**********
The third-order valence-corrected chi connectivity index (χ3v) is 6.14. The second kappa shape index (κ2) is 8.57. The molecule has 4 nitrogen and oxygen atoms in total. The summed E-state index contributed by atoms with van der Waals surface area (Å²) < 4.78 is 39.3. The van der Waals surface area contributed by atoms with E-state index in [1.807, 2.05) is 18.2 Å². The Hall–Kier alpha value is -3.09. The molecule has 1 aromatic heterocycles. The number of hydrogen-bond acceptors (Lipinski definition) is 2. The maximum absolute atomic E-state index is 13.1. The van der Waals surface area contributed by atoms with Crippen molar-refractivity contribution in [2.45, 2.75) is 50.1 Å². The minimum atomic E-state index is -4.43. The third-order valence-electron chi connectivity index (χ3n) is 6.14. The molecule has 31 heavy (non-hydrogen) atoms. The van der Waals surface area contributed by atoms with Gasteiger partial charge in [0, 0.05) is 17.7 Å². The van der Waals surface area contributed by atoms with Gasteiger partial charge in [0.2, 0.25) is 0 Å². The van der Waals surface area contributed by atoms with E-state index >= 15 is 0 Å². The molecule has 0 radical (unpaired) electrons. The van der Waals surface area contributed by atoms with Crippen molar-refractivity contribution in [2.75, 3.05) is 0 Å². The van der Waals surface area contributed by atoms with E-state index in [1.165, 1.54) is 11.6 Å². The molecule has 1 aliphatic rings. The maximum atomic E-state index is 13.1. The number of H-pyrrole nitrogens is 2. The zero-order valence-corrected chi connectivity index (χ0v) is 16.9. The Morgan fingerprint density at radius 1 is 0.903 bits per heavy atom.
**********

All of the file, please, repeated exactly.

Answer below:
The third-order valence-corrected chi connectivity index (χ3v) is 6.14. The second kappa shape index (κ2) is 8.57. The molecule has 4 nitrogen and oxygen atoms in total. The summed E-state index contributed by atoms with van der Waals surface area (Å²) < 4.78 is 39.3. The van der Waals surface area contributed by atoms with E-state index in [1.807, 2.05) is 18.2 Å². The Hall–Kier alpha value is -3.09. The molecule has 1 aromatic heterocycles. The number of hydrogen-bond acceptors (Lipinski definition) is 2. The maximum absolute atomic E-state index is 13.1. The van der Waals surface area contributed by atoms with Crippen molar-refractivity contribution in [2.45, 2.75) is 50.1 Å². The minimum atomic E-state index is -4.43. The third-order valence-electron chi connectivity index (χ3n) is 6.14. The molecule has 31 heavy (non-hydrogen) atoms. The van der Waals surface area contributed by atoms with Gasteiger partial charge in [0, 0.05) is 17.7 Å². The van der Waals surface area contributed by atoms with Gasteiger partial charge in [0.2, 0.25) is 0 Å². The van der Waals surface area contributed by atoms with E-state index >= 15 is 0 Å². The molecule has 0 radical (unpaired) electrons. The van der Waals surface area contributed by atoms with Crippen molar-refractivity contribution in [2.75, 3.05) is 0 Å². The van der Waals surface area contributed by atoms with E-state index in [1.165, 1.54) is 11.6 Å². The molecule has 1 aliphatic rings. The maximum atomic E-state index is 13.1. The number of H-pyrrole nitrogens is 2. The zero-order valence-corrected chi connectivity index (χ0v) is 16.9. The Morgan fingerprint density at radius 1 is 0.903 bits per heavy atom.